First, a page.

My dermatologist advised that basal skin cells on my face had to be removed and referred me to plastic surgeon, Dr. W, for the procedure. My meeting with Dr. W was straightforward with his description of the procedure and my questions covered satisfactory. At the end of my meeting with Dr. W, I was ushered into an office where I was presented and asked to sign, unread, 3 pages of consent and authorization clauses.
Most of these clauses were unexceptional except for one that required that I would be "financially responsible for all charges not covered by my insurance...". This I refused to sign because it was equivalent to signing a blank check for an unknown amount. Unknown and unexpected medical charges have been a major source of bankruptcy in this country.
On my return visit to Dr. W's office I had amended his consent form with my agreement to pay any additional charges not covered by my insurance but ONLY after I was informed as to the need and cost of these unknown medical costs. My position is that before being responsible for any costs, I had to know what they were; no blank check, thank you.
After review by Dr. W's office manager, I was curtly told that "my terms were unacceptable". I then did the unexpected: I said that I would not let Dr. W operate and that I would ask my dermatologist for another referral for a plastic surgeon and left.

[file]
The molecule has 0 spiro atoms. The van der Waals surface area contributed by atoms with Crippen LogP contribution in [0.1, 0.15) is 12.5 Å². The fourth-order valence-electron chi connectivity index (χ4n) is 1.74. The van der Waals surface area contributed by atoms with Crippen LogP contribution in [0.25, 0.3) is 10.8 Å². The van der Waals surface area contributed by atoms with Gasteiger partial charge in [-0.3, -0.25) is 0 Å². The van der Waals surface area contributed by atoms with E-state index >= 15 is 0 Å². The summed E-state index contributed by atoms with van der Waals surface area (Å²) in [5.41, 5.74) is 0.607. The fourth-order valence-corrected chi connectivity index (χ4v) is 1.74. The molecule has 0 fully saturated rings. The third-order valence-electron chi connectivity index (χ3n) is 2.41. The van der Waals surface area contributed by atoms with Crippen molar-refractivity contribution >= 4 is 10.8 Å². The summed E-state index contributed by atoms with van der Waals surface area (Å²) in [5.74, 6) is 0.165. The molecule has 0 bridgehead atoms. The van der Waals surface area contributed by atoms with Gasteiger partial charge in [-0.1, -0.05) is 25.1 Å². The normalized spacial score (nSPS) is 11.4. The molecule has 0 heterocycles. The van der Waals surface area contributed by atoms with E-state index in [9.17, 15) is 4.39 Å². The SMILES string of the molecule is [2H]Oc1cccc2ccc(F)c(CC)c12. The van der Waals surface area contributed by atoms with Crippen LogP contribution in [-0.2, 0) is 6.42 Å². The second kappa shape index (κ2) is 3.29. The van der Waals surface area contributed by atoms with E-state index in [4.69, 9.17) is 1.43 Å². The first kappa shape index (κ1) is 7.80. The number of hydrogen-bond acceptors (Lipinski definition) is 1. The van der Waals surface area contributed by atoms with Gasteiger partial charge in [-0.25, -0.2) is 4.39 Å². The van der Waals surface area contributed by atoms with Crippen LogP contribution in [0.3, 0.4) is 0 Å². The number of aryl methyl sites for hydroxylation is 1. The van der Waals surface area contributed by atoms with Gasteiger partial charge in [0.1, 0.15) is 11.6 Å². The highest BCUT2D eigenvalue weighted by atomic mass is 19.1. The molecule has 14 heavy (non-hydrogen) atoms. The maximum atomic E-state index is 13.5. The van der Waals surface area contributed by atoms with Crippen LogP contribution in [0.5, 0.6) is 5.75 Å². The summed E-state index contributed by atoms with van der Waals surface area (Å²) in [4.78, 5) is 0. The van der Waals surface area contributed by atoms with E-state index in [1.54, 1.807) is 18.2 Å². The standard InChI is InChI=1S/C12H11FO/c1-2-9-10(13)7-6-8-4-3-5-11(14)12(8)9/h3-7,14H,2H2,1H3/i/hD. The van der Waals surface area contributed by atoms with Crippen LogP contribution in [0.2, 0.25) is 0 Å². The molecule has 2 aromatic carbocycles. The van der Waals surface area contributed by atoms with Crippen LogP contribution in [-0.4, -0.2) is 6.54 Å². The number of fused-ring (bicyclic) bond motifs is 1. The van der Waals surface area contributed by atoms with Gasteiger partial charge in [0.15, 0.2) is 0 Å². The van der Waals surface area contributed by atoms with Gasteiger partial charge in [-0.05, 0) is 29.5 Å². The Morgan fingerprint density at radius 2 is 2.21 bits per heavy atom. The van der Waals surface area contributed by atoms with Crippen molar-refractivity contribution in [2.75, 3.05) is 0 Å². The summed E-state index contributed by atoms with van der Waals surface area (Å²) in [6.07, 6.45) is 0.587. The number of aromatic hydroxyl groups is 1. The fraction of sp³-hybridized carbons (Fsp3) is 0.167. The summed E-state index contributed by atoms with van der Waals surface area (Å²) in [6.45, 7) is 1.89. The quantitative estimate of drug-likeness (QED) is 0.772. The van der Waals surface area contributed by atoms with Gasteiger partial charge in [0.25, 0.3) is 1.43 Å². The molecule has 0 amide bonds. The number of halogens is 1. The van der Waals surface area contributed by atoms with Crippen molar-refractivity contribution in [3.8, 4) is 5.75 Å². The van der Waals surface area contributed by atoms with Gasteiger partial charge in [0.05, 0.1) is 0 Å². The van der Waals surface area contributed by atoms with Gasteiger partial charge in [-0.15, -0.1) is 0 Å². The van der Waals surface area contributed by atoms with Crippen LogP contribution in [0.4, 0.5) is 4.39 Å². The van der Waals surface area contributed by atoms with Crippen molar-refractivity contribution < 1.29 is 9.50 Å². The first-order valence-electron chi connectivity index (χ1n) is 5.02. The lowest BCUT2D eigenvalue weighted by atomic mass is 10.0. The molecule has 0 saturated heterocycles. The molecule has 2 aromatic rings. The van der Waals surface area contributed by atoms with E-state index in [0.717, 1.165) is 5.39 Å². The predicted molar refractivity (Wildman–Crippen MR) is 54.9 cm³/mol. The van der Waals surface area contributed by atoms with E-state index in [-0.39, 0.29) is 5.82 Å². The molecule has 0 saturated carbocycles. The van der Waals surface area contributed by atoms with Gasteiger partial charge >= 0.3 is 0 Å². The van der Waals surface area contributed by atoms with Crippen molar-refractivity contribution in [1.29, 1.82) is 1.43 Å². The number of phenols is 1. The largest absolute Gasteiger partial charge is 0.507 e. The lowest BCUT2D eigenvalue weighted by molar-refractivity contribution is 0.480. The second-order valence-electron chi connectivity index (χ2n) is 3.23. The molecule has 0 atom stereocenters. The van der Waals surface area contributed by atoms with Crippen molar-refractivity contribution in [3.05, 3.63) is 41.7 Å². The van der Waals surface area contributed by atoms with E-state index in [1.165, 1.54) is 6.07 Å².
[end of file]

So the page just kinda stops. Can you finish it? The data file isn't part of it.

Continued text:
The contrast with the second plastic surgeon, Dr. P, was striking. On entering his office and presented with the standard medical history form, I asked to see Dr. P's consent form(s). Surprisingly I was told that he did not have consent forms and that the only permission I had to agree to was the standard release of medical information. This I quickly agreed to and then Dr. P performed the removal of skin cells quickly and professionally.
Moral of the story: we are consumers of medical services; we have a right to know what the cost of those services will be. Knowing medical costs beforehand (and rejecting the response that they don't know what the costs will be) is necessary to remaining financially solvent. It is also a prime factor in controlling escalating medical costs.